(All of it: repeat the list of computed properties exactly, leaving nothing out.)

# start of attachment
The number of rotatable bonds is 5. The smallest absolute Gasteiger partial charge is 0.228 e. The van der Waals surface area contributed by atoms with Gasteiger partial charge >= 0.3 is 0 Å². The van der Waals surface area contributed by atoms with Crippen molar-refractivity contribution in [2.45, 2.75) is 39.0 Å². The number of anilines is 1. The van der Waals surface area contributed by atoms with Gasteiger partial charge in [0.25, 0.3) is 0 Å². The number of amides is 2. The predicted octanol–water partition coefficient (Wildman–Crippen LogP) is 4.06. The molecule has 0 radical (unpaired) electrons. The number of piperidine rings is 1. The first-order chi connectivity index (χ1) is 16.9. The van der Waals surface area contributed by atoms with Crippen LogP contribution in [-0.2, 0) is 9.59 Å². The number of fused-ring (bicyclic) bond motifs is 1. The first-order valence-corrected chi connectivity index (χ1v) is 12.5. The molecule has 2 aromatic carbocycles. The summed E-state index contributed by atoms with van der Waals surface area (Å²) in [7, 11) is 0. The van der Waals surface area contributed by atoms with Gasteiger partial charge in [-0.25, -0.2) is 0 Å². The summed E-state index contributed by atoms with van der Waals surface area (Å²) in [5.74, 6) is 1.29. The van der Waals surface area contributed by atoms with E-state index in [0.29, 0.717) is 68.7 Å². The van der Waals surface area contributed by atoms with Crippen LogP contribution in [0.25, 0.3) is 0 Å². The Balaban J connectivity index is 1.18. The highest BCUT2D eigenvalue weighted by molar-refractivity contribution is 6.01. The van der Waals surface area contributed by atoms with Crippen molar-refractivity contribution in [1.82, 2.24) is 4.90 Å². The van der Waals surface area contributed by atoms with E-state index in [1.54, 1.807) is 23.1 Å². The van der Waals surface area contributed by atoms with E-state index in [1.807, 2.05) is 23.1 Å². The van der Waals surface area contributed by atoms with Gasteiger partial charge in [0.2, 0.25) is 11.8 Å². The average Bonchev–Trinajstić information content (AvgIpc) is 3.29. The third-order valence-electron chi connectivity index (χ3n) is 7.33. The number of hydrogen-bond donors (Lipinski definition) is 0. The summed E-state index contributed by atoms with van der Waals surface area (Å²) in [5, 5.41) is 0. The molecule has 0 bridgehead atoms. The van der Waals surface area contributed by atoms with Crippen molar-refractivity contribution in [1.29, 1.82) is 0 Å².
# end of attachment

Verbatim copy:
The number of rotatable bonds is 5. The smallest absolute Gasteiger partial charge is 0.228 e. The van der Waals surface area contributed by atoms with Gasteiger partial charge >= 0.3 is 0 Å². The van der Waals surface area contributed by atoms with Crippen molar-refractivity contribution in [2.45, 2.75) is 39.0 Å². The number of anilines is 1. The van der Waals surface area contributed by atoms with Gasteiger partial charge in [0.25, 0.3) is 0 Å². The number of amides is 2. The predicted octanol–water partition coefficient (Wildman–Crippen LogP) is 4.06. The molecule has 0 radical (unpaired) electrons. The number of piperidine rings is 1. The first-order chi connectivity index (χ1) is 16.9. The van der Waals surface area contributed by atoms with Crippen LogP contribution in [-0.2, 0) is 9.59 Å². The number of fused-ring (bicyclic) bond motifs is 1. The first-order valence-corrected chi connectivity index (χ1v) is 12.5. The molecule has 2 aromatic carbocycles. The summed E-state index contributed by atoms with van der Waals surface area (Å²) in [7, 11) is 0. The van der Waals surface area contributed by atoms with Gasteiger partial charge in [-0.25, -0.2) is 0 Å². The summed E-state index contributed by atoms with van der Waals surface area (Å²) in [5.74, 6) is 1.29. The van der Waals surface area contributed by atoms with E-state index in [0.29, 0.717) is 68.7 Å². The van der Waals surface area contributed by atoms with Crippen LogP contribution in [0.25, 0.3) is 0 Å². The Balaban J connectivity index is 1.18. The highest BCUT2D eigenvalue weighted by molar-refractivity contribution is 6.01. The van der Waals surface area contributed by atoms with Crippen molar-refractivity contribution in [1.82, 2.24) is 4.90 Å². The van der Waals surface area contributed by atoms with E-state index in [1.54, 1.807) is 23.1 Å². The van der Waals surface area contributed by atoms with E-state index in [1.807, 2.05) is 23.1 Å². The van der Waals surface area contributed by atoms with Gasteiger partial charge in [0.2, 0.25) is 11.8 Å². The average Bonchev–Trinajstić information content (AvgIpc) is 3.29. The third-order valence-electron chi connectivity index (χ3n) is 7.33. The number of hydrogen-bond donors (Lipinski definition) is 0. The summed E-state index contributed by atoms with van der Waals surface area (Å²) in [5, 5.41) is 0. The molecule has 0 bridgehead atoms. The van der Waals surface area contributed by atoms with Crippen molar-refractivity contribution in [1.29, 1.82) is 0 Å².